Saturday, July 28, 2007

Too Little Emphasis on the Local Church?

I’ve been reading Ed Stetzer’s book on church planting recently. He made the following statement that grabbed my attention:

“Eighty to 85 percent of American churches are on the downside of their life cycle.”

Stetzer, Planting Missional Churches (Nashville: Broadman & Holman, 2006), 13.

Stetzer placed an endnote for that statement on page 334: “Win Arn, cited in Malphurs, Planting Growing Churches, 32.” I’m not sure how that figure of 80-85% was determined or what the criteria was for determining whether a church was on the downside of its life cycle, but the statement is certainly disturbing.

I do not know all the reasons for such a high percentage of our churches being on the downside of their life cycle, but I would like to speculate on a few. Our church members only have so much time to give in their busy schedules. This is particularly true in our American culture in this era when both husbands and wives typically work outside the home. There are many good activities, and sometimes it’s difficult to separate the good from the best. I want to suggest some possible competitors to the local church that have perhaps diverted our members from the best to the merely good and thus weakened the local church:

1. Athletic Events – I can remember when ballgames were not scheduled on Sundays, except in professional sports. Now, weekend tournaments for our church members and their children are quite common. I wonder how families can finance so many of them. I love sports, and I think athletic events are wholesome activities. They can even be used for evangelism and discipleship. When I served as pastor of a church in Kentucky, we built a Family Life Center with a very nice basketball court. Our gym, however, did not interfere with other church activities; rather, it complemented them.
2. Parachurch Ministries – Again, parachurch ministries are good, but if our members neglect local church involvement by getting over-involved in parachurch ministries, they are making a mistake. A parachurch organization cannot take the place of a local church. Large parachurch ministries may be more glamorous than small local churches, but our members must remember that parachurch ministries should assist local churches, not take their place.
3. Famous Preachers on Television and Radio – Once again, these are good ministries. These famous preachers may be better at preaching than the preacher in a particular local church, but certainly they cannot substitute for the local church pastor. Many church members send money to these guys and spend a lot of time listening to them, but if that involvement negatively affects involvement in the local church, then it should change to some degree.

One attitude that has negatively affected local churches is consumerism. Many folks shop around for a church like they would for a house. How comfortable is it? Will it require much maintenance from me? Is it beautiful and state-of-the-art? In contrast, it would be refreshing to see more folks ask the following questions: Where can I most effectively serve the Lord? Which local church needs me the most? Another attitude that has negatively affected local churches is individualism. In America, with the exception of corporate worship, we have emphasized individual religious activities but not group religious activities. The whole is greater than the sum of the parts in regard to evangelism, education, ministry, and fellowship. Part of the problem is that members have low expectations for membership. It's as if we say, "All you need to do is be a part of the audience." Our message should be that every member is expected to have a place of service, a specific ministry. We need each other!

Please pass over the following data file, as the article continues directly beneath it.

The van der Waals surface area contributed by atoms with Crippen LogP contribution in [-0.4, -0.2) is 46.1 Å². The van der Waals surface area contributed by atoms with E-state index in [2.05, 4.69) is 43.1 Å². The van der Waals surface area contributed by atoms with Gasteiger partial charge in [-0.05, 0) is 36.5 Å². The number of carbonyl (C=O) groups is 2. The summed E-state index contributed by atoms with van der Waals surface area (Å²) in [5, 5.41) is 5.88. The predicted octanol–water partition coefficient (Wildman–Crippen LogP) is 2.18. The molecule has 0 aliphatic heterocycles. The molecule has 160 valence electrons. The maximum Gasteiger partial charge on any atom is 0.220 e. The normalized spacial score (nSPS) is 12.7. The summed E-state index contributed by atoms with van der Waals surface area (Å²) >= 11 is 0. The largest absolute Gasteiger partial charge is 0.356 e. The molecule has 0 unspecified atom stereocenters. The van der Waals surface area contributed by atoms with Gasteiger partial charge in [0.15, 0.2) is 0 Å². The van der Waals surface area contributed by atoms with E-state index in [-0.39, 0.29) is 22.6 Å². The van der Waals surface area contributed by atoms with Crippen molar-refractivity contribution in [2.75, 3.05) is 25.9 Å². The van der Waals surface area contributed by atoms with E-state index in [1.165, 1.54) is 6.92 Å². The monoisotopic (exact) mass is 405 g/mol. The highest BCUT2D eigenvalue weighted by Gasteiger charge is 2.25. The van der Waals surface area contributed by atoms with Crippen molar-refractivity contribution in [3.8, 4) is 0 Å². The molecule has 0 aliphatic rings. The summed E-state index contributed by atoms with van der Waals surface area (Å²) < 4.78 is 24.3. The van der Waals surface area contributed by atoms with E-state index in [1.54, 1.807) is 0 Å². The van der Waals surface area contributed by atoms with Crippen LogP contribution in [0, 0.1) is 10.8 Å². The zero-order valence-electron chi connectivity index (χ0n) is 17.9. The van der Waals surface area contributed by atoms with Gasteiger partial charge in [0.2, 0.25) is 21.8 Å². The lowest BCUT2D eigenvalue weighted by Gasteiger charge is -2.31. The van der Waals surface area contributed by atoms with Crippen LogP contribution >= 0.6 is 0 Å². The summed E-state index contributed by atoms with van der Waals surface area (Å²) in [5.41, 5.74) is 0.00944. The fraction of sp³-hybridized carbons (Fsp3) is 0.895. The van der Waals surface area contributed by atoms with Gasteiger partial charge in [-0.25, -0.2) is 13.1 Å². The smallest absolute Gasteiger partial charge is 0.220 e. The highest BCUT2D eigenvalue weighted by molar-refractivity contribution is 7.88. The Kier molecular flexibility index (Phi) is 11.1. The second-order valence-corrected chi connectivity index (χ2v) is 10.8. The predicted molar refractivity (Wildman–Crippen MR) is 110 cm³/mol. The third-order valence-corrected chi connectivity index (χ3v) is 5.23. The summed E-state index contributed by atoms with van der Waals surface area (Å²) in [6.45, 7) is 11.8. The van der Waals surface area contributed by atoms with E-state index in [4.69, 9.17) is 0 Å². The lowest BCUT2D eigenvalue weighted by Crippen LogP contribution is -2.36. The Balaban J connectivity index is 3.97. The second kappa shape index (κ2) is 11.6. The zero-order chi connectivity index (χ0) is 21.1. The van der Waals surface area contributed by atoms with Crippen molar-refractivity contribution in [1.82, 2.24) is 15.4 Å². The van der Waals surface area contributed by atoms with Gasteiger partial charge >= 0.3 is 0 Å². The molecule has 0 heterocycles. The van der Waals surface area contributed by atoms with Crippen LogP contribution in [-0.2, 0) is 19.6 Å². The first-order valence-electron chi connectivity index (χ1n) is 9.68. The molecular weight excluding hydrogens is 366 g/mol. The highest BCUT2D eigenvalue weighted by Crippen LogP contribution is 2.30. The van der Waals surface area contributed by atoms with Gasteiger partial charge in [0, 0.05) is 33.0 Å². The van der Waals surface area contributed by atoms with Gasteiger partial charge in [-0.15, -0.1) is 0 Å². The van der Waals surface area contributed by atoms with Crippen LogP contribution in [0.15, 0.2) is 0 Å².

Thursday, July 12, 2007

It’s a Small World

Last night my wife and I spoke for an hour in regard to our 10-year IMB career at Bellevue’s summer camp for fourth and fifth graders at Camp Cordova in Memphis, an associational camp that I attended as a boy. About 200 campers were there, and they had some interesting questions for us at the end. One of them asked a question that I dread: “What is the strangest food that you ate in South Korea?” I don’t like this question because my answer always “grosses out” the audience, and such was the case last night. Interestingly, one of the counselors in the audience had lived in South Korea for four years near the DMZ, and I mentioned this to the crowd during the introduction. (He was not surprised at my answer to the food question.)

I have recently made another interesting discovery that makes me want to repeat the old cliché once again about our “small world.” Richard C. Strub wrote a book dealing with the history of the church in which I was reared in Memphis: The Eudora Baptist Story: God’s 150-Year Miracle, 1850-2000. I was surprised to find that J. R. Graves, the famous leader of the Landmark movement, served briefly as pastor of the church during 1868. Strub described Graves’ time in Memphis:

“One of the most notable of all Eudora pastors apparently served here only part of 1868. . . . He moved to Memphis is 1867 as editor and publisher—and helped bring the new Sunday School Union here. He served as interim at First Baptist, where he held a long membership. Union University benefited from his generosity when located at Murfreesboro and Jackson. . . . His wife and mother were Yellow Fever victims in 1867. Graves was an invalid following an 1884 stroke. He died here June 26, 1893.” (Strub, 13-14)

Graves had the stroke while filling the pulpit at First Baptist Church in Memphis, according to Samuel H. Ford (Life, Times and Teachings of J. R. Graves, 1899).